Are 'All Electric' Buildings The Future?
The UK government has set an ambitious target to reduce carbon emissions by 80% of 1990 levels, by 2025. The use of fossil fuels as the primary source for heating and cooling buildings is a substantial contributor to carbon emissions, and its continued use by the construction industry is likely to impact the UK’s ability to achieve this target.
The construction sector is a dynamic industry which, with the development of new materials and technologies, is continually evolving and providing exciting design solutions across the breadth of the built environment. Yet over the past decade there has been little change in utilising gas boilers and Combined Heat and Power (CHP) and Chillers as the standard method for heating and cooling a building. However, there is a sea change moment on the horizon, as new buildings are increasingly utilising electrical power for both heating and cooling.
This shift throws up several questions, challenges and opportunities. Will buildings still require gas supplies and large risers to distribute flues? How will the alternative plant be accommodated? How are the domestic hot water load requirements met whilst still achieving the energy performance targets? Is there availability in the local electrical supply grid to provide the buildings with the additional electrical load?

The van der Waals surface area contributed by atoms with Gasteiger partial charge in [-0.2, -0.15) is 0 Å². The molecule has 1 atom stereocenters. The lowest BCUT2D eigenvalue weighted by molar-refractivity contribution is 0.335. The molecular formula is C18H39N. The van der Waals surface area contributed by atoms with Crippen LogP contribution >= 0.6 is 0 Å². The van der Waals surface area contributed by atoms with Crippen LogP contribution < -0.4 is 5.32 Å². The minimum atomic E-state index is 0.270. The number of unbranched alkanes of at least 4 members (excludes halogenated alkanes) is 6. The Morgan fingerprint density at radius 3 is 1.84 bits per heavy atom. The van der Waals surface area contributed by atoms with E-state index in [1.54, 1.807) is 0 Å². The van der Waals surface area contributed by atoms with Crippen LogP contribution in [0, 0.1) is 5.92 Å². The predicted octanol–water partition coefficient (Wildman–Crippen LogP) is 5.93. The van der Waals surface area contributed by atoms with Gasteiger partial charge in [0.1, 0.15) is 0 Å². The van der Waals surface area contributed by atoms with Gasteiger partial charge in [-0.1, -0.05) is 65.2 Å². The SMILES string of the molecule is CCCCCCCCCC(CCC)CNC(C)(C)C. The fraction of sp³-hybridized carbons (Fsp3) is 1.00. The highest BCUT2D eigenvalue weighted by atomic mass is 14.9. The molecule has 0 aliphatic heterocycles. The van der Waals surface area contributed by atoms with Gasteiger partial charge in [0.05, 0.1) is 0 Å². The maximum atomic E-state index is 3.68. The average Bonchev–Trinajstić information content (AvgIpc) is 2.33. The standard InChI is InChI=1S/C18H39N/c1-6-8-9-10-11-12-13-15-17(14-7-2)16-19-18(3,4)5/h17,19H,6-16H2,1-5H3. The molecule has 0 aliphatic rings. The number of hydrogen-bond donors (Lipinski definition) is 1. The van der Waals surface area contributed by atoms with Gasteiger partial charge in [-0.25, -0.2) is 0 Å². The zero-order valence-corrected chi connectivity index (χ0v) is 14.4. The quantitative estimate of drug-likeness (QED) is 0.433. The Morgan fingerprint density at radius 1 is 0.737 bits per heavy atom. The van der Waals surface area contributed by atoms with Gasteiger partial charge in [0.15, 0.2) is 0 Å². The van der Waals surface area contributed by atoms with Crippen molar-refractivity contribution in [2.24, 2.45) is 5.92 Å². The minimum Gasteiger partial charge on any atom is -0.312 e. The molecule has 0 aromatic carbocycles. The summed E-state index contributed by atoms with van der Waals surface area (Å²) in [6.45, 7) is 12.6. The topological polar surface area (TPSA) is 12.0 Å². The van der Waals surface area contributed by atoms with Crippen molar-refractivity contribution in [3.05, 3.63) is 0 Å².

The ‘All Electric’ building will help to improve the air quality within our cities and reduce the carbon impact of the construction industry. However, the ‘All Electric’ design method is at the beginning of its life cycle and therefore the design options are relatively limited. New technologies are coming to the market to meet this new requirement but are still relatively unestablished.
In recent buildings, the main challenge in adopting this design approach has arisen from the option not being considered at the initial design stages. This has led to building designs progressing to suit traditional heating and cooling systems, with lighter electrical infrastructure and insufficient external plant space for the ‘All Electric’ option. The result is that buildings require potentially costly redesign to convert to all-electric.
If considered at the earlier design stages, the cost variance may be negligible or potentially produce a cost saving on the Mechanical and Electrical Installations.
The design of MEP within buildings will continue to evolve so that it can apply newly developed technologies and plant materials to meet the continually changing regulations and environmental requirements. It is essential to continue to promote and adapt to the new approaches to maximise the opportunities for both our environmental footprint and best value design.